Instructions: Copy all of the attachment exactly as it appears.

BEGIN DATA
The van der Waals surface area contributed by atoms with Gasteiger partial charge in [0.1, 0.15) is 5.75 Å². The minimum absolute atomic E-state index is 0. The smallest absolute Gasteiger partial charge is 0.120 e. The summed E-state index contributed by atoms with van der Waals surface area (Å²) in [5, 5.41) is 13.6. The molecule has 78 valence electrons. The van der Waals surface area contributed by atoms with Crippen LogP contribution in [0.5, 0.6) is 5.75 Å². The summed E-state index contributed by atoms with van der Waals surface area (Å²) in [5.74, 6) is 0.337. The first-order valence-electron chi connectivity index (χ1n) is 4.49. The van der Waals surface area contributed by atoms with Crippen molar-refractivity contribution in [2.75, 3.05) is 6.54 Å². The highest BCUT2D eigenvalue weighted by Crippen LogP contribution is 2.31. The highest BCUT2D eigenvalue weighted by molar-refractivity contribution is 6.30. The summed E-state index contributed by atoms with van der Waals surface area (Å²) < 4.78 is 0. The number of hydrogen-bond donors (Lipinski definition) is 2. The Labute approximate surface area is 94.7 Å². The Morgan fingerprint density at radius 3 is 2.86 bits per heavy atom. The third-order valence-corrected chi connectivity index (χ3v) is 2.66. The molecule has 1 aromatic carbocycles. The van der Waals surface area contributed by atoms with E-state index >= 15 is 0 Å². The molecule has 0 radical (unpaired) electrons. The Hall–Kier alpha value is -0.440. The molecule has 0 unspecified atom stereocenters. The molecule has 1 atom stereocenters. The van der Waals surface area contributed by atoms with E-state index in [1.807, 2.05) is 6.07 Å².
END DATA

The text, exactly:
The van der Waals surface area contributed by atoms with Gasteiger partial charge in [0.1, 0.15) is 5.75 Å². The minimum absolute atomic E-state index is 0. The smallest absolute Gasteiger partial charge is 0.120 e. The summed E-state index contributed by atoms with van der Waals surface area (Å²) in [5, 5.41) is 13.6. The molecule has 78 valence electrons. The van der Waals surface area contributed by atoms with Crippen LogP contribution in [0.5, 0.6) is 5.75 Å². The summed E-state index contributed by atoms with van der Waals surface area (Å²) in [5.74, 6) is 0.337. The first-order valence-electron chi connectivity index (χ1n) is 4.49. The van der Waals surface area contributed by atoms with Crippen molar-refractivity contribution in [2.75, 3.05) is 6.54 Å². The highest BCUT2D eigenvalue weighted by Crippen LogP contribution is 2.31. The highest BCUT2D eigenvalue weighted by molar-refractivity contribution is 6.30. The summed E-state index contributed by atoms with van der Waals surface area (Å²) < 4.78 is 0. The number of hydrogen-bond donors (Lipinski definition) is 2. The Labute approximate surface area is 94.7 Å². The Morgan fingerprint density at radius 3 is 2.86 bits per heavy atom. The third-order valence-corrected chi connectivity index (χ3v) is 2.66. The molecule has 1 aromatic carbocycles. The van der Waals surface area contributed by atoms with E-state index >= 15 is 0 Å². The molecule has 0 radical (unpaired) electrons. The Hall–Kier alpha value is -0.440. The molecule has 0 unspecified atom stereocenters. The molecule has 1 atom stereocenters. The van der Waals surface area contributed by atoms with E-state index in [1.807, 2.05) is 6.07 Å².